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Summary: In this sermon we examine three platforms for serving one another: humility, the communion of the saints, and spiritual gifts.

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Scripture

Today we continue our study in Romans 12. Last month we concluded ten sermons on Romans 12:1-2. In these verses Paul makes a grand declaration about Christian living.

He says, in a very provocative way, that he wants us to live our lives for God. He wants us to give ourselves for God, and he does it in a striking way. He says that he wants us to put ourselves up on the altar. All the people in his day and time would have been familiar with sacrifices. Paul is saying to them, “Climb up on that altar and give yourself to God.”

Then when Paul gets to Romans 12:3 he wants to talk to us about how we relate to the family of God. He wants us to think about how grace works in the family of God. That’s what we’re looking at today in God’s Word. So, let’s read Romans 12:3-8:

3For by the grace given to me I say to everyone among you not to think of himself more highly than he ought to think, but to think with sober judgment, each according to the measure of faith that God has assigned. 4For as in one body we have many members, and the members do not all have the same function, 5so we, though many, are one body in Christ, and individually members one of another. 6Having gifts that differ according to the grace given to us, let us use them: if prophecy, in proportion to our faith; 7if service, in our serving; the one who teaches, in his teaching; 8the one who exhorts, in his exhortation; the one who contributes, in generosity; the one who leads, with zeal; the one who does acts of mercy, with cheerfulness. (Romans 12:3-8)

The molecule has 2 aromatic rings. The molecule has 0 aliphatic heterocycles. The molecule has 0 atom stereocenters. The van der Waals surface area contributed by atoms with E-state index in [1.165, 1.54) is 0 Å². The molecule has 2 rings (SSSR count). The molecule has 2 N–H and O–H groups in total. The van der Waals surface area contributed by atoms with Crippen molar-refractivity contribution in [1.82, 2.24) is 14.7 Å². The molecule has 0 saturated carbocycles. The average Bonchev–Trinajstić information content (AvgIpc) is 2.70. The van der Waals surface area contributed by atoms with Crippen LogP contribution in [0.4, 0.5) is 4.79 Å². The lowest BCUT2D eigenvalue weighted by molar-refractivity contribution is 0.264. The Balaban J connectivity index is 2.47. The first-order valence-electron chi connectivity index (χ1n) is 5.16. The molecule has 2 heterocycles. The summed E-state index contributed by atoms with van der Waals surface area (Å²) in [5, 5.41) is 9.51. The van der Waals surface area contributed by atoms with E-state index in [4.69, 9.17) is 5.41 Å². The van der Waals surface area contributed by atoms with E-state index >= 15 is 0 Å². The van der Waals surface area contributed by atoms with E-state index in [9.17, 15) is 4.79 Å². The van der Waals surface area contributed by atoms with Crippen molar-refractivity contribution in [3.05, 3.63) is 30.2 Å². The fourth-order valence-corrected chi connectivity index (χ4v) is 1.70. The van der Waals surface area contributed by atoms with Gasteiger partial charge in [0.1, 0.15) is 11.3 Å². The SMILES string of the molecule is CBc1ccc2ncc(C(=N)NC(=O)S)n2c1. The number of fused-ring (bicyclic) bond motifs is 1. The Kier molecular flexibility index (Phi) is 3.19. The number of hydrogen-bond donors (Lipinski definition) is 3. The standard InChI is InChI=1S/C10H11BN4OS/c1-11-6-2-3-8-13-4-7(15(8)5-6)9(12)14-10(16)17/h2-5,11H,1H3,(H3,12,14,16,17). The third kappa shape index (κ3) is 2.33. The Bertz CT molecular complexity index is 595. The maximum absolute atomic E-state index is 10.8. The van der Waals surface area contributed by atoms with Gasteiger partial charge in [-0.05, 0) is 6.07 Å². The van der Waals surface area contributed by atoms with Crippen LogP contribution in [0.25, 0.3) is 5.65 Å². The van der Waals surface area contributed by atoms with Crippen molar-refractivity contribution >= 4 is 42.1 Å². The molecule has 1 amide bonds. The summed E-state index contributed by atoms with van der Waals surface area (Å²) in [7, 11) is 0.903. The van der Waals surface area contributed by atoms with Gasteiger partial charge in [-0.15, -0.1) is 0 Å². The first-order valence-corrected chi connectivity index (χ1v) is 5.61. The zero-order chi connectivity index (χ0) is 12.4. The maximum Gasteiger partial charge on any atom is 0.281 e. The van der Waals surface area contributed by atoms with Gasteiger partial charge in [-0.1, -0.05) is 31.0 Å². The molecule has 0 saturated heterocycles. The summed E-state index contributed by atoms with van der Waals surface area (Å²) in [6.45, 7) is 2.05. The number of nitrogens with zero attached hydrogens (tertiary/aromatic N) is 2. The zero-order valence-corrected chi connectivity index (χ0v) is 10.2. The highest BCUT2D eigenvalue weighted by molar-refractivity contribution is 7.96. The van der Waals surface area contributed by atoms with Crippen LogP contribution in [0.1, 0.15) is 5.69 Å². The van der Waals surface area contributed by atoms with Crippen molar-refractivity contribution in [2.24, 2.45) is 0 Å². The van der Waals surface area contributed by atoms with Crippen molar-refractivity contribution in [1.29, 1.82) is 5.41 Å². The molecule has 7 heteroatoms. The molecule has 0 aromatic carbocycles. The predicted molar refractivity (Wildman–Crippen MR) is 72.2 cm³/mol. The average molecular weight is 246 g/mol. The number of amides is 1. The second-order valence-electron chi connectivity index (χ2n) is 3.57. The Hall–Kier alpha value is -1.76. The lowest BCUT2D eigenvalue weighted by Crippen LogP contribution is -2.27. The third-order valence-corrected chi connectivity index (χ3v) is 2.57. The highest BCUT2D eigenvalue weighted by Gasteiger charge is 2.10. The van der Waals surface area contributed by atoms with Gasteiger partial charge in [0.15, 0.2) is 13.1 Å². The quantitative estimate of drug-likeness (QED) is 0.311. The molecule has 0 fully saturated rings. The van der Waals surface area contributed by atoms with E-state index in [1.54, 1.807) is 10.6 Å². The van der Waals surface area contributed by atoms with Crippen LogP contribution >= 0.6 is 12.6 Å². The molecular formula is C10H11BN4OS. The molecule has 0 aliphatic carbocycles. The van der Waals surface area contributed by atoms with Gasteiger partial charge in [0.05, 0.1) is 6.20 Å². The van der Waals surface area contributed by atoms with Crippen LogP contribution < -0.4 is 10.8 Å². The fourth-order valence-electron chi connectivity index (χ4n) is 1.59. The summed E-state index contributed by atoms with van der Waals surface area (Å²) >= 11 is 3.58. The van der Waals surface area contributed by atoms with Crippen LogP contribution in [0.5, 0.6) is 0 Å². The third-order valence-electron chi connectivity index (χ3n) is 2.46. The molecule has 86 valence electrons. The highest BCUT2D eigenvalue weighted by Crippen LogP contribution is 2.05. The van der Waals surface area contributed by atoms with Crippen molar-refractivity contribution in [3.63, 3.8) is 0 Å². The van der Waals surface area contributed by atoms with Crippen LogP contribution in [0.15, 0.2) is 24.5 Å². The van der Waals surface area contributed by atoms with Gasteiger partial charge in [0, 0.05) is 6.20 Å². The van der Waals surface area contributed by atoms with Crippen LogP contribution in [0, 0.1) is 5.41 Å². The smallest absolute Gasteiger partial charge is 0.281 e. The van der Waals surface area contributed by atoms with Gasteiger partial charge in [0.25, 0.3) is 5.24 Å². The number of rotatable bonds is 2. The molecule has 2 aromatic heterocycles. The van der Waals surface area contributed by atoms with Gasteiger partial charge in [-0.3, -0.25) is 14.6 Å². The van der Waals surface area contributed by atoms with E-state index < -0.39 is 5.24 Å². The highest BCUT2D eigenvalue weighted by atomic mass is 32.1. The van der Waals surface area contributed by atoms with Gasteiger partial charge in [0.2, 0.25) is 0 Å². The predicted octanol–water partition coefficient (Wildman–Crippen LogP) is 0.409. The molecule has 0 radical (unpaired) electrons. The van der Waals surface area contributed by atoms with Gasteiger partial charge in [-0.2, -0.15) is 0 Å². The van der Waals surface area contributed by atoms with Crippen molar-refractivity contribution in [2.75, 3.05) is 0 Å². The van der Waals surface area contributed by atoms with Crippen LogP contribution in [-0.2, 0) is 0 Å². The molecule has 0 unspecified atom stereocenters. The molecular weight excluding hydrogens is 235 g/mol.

Introduction

Paul is speaking to Christians—and not just to those Roman Christians almost 2,000 years ago—about how we ought to relate to one another, how we ought to serve one another, and how we ought to use our gifts, abilities and resources to help one another.

Lesson

In the context of the discussion, Paul gives us three platforms for serving one another in the church. They are humility, the communion of the saints, and the use of spiritual gifts. Let’s look at each in turn.

I. Grace Should Lead to Humility (12:3)

First, grace should lead to humility. Paul says in verse 3: “For by the grace given to me I say to everyone among you not to think of himself more highly than he ought to think, but to think with sober judgment, each according to the measure of faith that God has assigned.”

Grace, Paul knows, can lead to pride, if we’re not careful. It ought not to, it’s not designed to do that, but there is no blessing that God gives that we cannot turn upside down.

So Paul knows that grace on occasion leads to spiritual pride and he doesn’t want it to do so. He wants it to lead to humility. Paul is speaking here not just as an apostle, but as an example. He’s standing before us as a person who has been given the grace of apostleship.

Now, none of us has been given the grace of apostleship. Paul is emphasizing that he is speaking to us as Christians in light of the grace that had been given to him and in light of the fact that this grace that God had given to him had not led him to spiritual pride, but had cultivated real humility in him.


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